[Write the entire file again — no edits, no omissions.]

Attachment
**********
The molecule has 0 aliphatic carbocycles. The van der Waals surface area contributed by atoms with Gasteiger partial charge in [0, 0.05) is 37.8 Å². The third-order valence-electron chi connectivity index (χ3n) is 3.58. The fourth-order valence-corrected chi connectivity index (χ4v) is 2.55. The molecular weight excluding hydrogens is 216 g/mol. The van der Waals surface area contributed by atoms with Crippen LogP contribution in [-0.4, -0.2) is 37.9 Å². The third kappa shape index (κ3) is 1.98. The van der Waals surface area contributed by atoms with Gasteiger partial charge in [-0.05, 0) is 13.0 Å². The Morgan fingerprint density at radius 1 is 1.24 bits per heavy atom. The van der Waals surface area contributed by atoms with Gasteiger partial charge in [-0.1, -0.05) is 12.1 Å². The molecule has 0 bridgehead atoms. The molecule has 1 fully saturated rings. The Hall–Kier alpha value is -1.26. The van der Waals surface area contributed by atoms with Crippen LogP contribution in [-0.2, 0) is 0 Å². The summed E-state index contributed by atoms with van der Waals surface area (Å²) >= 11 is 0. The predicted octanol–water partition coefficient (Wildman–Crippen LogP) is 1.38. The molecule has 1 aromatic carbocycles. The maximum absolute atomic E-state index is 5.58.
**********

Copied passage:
The molecule has 0 aliphatic carbocycles. The van der Waals surface area contributed by atoms with Gasteiger partial charge in [0, 0.05) is 37.8 Å². The third-order valence-electron chi connectivity index (χ3n) is 3.58. The fourth-order valence-corrected chi connectivity index (χ4v) is 2.55. The molecular weight excluding hydrogens is 216 g/mol. The van der Waals surface area contributed by atoms with Crippen LogP contribution in [-0.4, -0.2) is 37.9 Å². The third kappa shape index (κ3) is 1.98. The van der Waals surface area contributed by atoms with Gasteiger partial charge in [-0.05, 0) is 13.0 Å². The Morgan fingerprint density at radius 1 is 1.24 bits per heavy atom. The van der Waals surface area contributed by atoms with Gasteiger partial charge in [-0.1, -0.05) is 12.1 Å². The molecule has 0 bridgehead atoms. The molecule has 1 fully saturated rings. The Hall–Kier alpha value is -1.26. The van der Waals surface area contributed by atoms with Crippen LogP contribution in [-0.2, 0) is 0 Å². The summed E-state index contributed by atoms with van der Waals surface area (Å²) >= 11 is 0. The predicted octanol–water partition coefficient (Wildman–Crippen LogP) is 1.38. The molecule has 1 aromatic carbocycles. The maximum absolute atomic E-state index is 5.58.